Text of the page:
San Marco’s Swisher House (John H.) and Villa Alexandria

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All big houses harbor the loneliness of unpeopled space. When Heather was a little girl, she didn’t understand the elevator went up and down. She thought it somehow “swapped the rooms around.”

Christina says, “I don’t think Mrs. Mitchell liked that they tore her house down.”

Carl Swisher always carried jokes in his pocket. Workers rolled 600 to 700 cigars a day.

Fire Department Drill Tower

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The fire maze. Rappelling from the fifth floor. Scaling the 70 foot tall building with a hook ladder. The mysterious stranger drivers see standing atop the tower late at night.

Randy speaks of the fire department with love and pride. His eyes beam. When he shakes my hand, he calls me “Brother.” He can name each fire station by number and location. He has stories about Major, the Dalmatian who once lived at station no. 9, at West 24th and Perry Streets.

Ending 2017 by Looking Back at the Crooms and Mahmoud Murals

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Most of the talk of Connell Crooms, standing 150 feet tall on one cement silo, and Sara Mahmoud, standing back to back with him on the silo adjoining, concerns unity and solidarity, but Connell mentions the “power of irony.”

Van Helten turned these concrete ciphers into pillars of unity and community. The mural festival that brought him to town, ArtRepublic, alienated and angered much of the city’s art community, but Van Helten successfully soaked up the city and gave it back.

Two Christmas Stories

Read one JaxPsychoGeo Christmas story, and get the other free.

Click below for the story of the James E. Merrill House.

And is the toy gun that lies on the child’s bed really Arthur’s? Was it too a Christmas present? And is it really Arthur’s bed? Did Arthur lie here looking through the window onto the sleeping-porch on the second-story back of the house in his last year, his eighth year, 1906?

And / Or … Click below… “Oh ho ho / Who wouldn’t go? / Up on the housetop, click, click, click, / Down through the chimney” to old St. Nick’s Lounge on Atlantic Boulevard?

“May we invite you to enjoy our hospitality?”

 

Gilmore Settlement and Homes Built into Burial Mounds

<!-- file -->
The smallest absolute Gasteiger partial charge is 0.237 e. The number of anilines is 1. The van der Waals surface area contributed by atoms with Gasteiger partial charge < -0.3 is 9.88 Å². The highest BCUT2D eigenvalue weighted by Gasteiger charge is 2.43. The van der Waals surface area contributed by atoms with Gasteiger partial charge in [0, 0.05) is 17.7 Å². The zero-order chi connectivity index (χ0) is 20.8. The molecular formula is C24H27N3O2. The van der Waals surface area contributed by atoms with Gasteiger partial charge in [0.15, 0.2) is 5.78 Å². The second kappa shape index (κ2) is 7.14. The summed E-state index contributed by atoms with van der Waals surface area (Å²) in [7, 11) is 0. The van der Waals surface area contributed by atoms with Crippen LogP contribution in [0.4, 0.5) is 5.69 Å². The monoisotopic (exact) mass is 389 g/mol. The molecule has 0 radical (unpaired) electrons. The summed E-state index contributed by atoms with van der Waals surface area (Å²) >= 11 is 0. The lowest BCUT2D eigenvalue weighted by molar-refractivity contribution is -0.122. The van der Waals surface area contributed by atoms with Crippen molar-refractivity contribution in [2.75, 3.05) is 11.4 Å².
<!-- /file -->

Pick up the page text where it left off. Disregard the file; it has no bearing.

I try not to wince at the street sign that warns me this road’s a “dead end.” It dead-ends at Grant Mound.

When UNF archaeologists and students were able to scan the Petherbridge site after bulldozing, they “found thousands of pieces of pottery, and pieces of human remains”.

French colonial artist Jacques Le Moyne called them “hermaphrodites.” 

Gilmore Cemetery and Settlement

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Irish immigrant Archibald Gilmore founded this settlement in 1885. The Gilmore train station stopped somewhere along today’s Gilmore Heights Road North.

Bill Hawley trudged through the dark wooded night in fear of the escaped convict. The Timucuans were here five millennia before all that.

New Story: Kona Skatepark

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Local kids who felt bummed about their swamp-dreary working-class hometown in the late 1970s were surprised by the arrival of Kona, but skateboarding’s the blue-collar ballet of concrete Jax.

Rattlesnakes and the Murder House in Callahan

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Joseph’s daddy hoisted the seven foot long diamondback rattlesnake from his hip for the camera.

Pine trees were planted in rows like beans and corn.

Joseph’s family was the first to live in the old Johnson house after the murders.

The Buried Head Behind the Drew Mansion

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Something was down there. They knelt in the muck and bramble, peered closer, and finally one boy fished his fingers around in the hole and fell backward in fear.

Wire services reported that locals called it “the haunted house.” United Press International referred to it as “the Haunted House of Jacksonville.”

 

Hansontown Lies Beneath FSCJ’s Downtown Campus

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Hansontown lies beneath Florida State College at Jacksonville’s Downtown Campus, figuratively and, in part, literally.

When Florida Junior College consolidated its downtown locations into the new Downtown Campus in the late 1970s, it eliminated the last of Hansontown, a century-old neighborhood built for freed slaves and former U.S. Colored Troops.

Some FSCJ leaders now espouse views on urbanism much like those the college abandoned by building Downtown Campus.